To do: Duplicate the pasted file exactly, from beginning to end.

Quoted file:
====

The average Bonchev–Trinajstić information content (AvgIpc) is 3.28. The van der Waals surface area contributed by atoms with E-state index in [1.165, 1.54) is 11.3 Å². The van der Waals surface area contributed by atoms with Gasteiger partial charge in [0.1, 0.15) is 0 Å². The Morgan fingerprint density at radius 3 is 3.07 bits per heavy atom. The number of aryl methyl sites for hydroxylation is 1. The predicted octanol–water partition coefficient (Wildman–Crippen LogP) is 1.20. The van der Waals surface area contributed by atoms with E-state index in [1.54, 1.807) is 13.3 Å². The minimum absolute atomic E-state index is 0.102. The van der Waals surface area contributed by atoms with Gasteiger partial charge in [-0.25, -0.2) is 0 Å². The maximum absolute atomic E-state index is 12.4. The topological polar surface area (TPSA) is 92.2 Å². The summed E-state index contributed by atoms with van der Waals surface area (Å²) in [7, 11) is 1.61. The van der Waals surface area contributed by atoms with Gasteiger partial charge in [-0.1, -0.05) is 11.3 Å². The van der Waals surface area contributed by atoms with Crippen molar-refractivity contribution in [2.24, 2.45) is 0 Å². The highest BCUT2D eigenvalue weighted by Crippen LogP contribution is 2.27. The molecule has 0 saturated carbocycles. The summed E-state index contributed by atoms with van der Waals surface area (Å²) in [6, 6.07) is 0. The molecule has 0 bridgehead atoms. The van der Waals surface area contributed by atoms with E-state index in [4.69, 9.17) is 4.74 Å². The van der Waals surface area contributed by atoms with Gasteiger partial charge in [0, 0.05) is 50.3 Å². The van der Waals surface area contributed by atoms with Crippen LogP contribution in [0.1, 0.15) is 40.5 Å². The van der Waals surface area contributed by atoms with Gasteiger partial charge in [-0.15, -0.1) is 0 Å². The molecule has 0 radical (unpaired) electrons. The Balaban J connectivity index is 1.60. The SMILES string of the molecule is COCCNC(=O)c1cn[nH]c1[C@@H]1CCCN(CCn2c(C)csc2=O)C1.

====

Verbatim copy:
The average Bonchev–Trinajstić information content (AvgIpc) is 3.28. The van der Waals surface area contributed by atoms with E-state index in [1.165, 1.54) is 11.3 Å². The van der Waals surface area contributed by atoms with Gasteiger partial charge in [0.1, 0.15) is 0 Å². The Morgan fingerprint density at radius 3 is 3.07 bits per heavy atom. The number of aryl methyl sites for hydroxylation is 1. The predicted octanol–water partition coefficient (Wildman–Crippen LogP) is 1.20. The van der Waals surface area contributed by atoms with E-state index in [1.54, 1.807) is 13.3 Å². The minimum absolute atomic E-state index is 0.102. The van der Waals surface area contributed by atoms with Gasteiger partial charge in [-0.25, -0.2) is 0 Å². The maximum absolute atomic E-state index is 12.4. The topological polar surface area (TPSA) is 92.2 Å². The summed E-state index contributed by atoms with van der Waals surface area (Å²) in [7, 11) is 1.61. The van der Waals surface area contributed by atoms with Gasteiger partial charge in [-0.1, -0.05) is 11.3 Å². The van der Waals surface area contributed by atoms with Crippen molar-refractivity contribution in [2.24, 2.45) is 0 Å². The highest BCUT2D eigenvalue weighted by Crippen LogP contribution is 2.27. The molecule has 0 saturated carbocycles. The summed E-state index contributed by atoms with van der Waals surface area (Å²) in [6, 6.07) is 0. The molecule has 0 bridgehead atoms. The van der Waals surface area contributed by atoms with E-state index in [4.69, 9.17) is 4.74 Å². The van der Waals surface area contributed by atoms with Gasteiger partial charge in [0, 0.05) is 50.3 Å². The van der Waals surface area contributed by atoms with Crippen LogP contribution in [0.1, 0.15) is 40.5 Å². The van der Waals surface area contributed by atoms with Gasteiger partial charge in [-0.15, -0.1) is 0 Å². The molecule has 0 radical (unpaired) electrons. The Balaban J connectivity index is 1.60. The SMILES string of the molecule is COCCNC(=O)c1cn[nH]c1[C@@H]1CCCN(CCn2c(C)csc2=O)C1.